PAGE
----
The points loss constitutes a significant upset. Lewis was unbeaten in six going into the fight, while the Zimbabwean had won only one of eight and been stopped twice.

Lewis coach, Richie Carter, questioned the decision, but it was the correct one on my card. Jamie Kirkpatrick’s 40-36 card – a whitewash for Mangombe – did seem a little harsh on the Black Country hope, however.

Morris, just 21, landed the cleaner shots and, for me, certainly took the second. He simply didn’t throw enough of them.

The result underlines the perils of four round contests. Another two rounds and Lewis would’ve found a solution to the problem before him.

But the apprentice distance denies a boxer the luxury of patience. There came a point when Morris, who possesses textbook skills, had to fight fire with fire, yet he looked to land precise counters.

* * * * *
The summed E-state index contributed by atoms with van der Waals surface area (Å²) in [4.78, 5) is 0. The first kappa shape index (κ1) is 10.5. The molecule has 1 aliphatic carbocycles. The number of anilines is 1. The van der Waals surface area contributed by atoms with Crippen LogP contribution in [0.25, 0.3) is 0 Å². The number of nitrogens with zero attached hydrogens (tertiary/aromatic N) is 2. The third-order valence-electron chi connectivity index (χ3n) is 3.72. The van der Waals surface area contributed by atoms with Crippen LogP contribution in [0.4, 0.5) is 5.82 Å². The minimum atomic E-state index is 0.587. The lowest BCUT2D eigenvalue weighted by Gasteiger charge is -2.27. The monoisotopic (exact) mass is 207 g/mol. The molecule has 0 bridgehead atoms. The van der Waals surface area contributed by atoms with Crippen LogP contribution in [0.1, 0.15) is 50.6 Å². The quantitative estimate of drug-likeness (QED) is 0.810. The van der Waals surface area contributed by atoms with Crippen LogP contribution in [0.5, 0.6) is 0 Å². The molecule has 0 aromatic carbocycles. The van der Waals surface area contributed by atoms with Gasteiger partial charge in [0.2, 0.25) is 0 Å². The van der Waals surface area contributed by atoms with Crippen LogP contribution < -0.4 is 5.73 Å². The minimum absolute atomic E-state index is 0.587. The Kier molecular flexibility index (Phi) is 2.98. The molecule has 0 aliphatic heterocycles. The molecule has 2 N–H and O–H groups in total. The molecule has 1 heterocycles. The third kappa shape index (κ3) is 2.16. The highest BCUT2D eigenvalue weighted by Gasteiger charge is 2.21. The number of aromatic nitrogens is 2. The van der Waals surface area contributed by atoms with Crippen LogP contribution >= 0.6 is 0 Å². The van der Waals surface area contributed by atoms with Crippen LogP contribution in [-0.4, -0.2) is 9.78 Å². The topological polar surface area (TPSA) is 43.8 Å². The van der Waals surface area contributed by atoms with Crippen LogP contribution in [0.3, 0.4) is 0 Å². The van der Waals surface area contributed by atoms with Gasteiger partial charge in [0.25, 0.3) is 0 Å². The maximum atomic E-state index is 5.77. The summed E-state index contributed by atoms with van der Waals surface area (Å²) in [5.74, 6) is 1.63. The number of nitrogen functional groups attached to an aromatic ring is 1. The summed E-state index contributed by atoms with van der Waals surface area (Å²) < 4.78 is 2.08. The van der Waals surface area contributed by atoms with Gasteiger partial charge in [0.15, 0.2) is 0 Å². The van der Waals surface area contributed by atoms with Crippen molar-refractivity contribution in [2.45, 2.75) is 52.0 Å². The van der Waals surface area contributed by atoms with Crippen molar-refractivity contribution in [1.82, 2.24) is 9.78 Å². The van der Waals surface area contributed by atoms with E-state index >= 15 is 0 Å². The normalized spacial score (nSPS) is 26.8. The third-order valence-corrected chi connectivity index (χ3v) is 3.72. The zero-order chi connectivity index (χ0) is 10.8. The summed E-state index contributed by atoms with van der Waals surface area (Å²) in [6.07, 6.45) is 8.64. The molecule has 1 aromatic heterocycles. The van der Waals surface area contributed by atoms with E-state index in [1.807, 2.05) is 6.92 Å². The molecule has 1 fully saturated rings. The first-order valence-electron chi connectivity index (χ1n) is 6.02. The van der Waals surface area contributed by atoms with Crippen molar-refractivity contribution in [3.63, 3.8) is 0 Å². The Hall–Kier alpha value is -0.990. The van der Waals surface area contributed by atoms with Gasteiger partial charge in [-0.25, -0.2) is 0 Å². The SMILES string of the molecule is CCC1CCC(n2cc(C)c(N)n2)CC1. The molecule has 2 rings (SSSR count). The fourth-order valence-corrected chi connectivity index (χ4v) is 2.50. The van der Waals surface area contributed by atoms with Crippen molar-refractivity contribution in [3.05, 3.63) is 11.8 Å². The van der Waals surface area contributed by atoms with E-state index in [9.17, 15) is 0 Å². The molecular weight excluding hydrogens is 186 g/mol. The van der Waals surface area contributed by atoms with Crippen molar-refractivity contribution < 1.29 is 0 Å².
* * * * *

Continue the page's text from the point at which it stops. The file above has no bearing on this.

And, let’s be honest, Chatham based Mangombe was a total nightmare. The man breaks every rule in boxing’s textbook, swinging shots from his bootlace, hanging his chin out to dry and, against Morris, actually running into the fray.

How do you subdue a man who doesn’t know what he’s going to throw – even when he’s throwing it?

That was the dilemma facing Morris (9st 4lbs 4oz).

He elected to try to tame the whirling dervish before him – and long-limbed Mangombe fought like a man possessed – with stiff counters. Down the stretch, he needed to let his hands go and didn’t.

This morning, whether he agrees or disagrees with the verdict, Lewis Morris will be kicking himself.

Sometimes you have to win ugly.

Mangombe (9st 7lbs) gave a taste of what was to come seconds after the first bell had sounded, rushing forward and swinging wild shots. He shifted stances, not because he wanted to confuse his opponent, but because he simply lacked the discipline to keep any semblance of shape.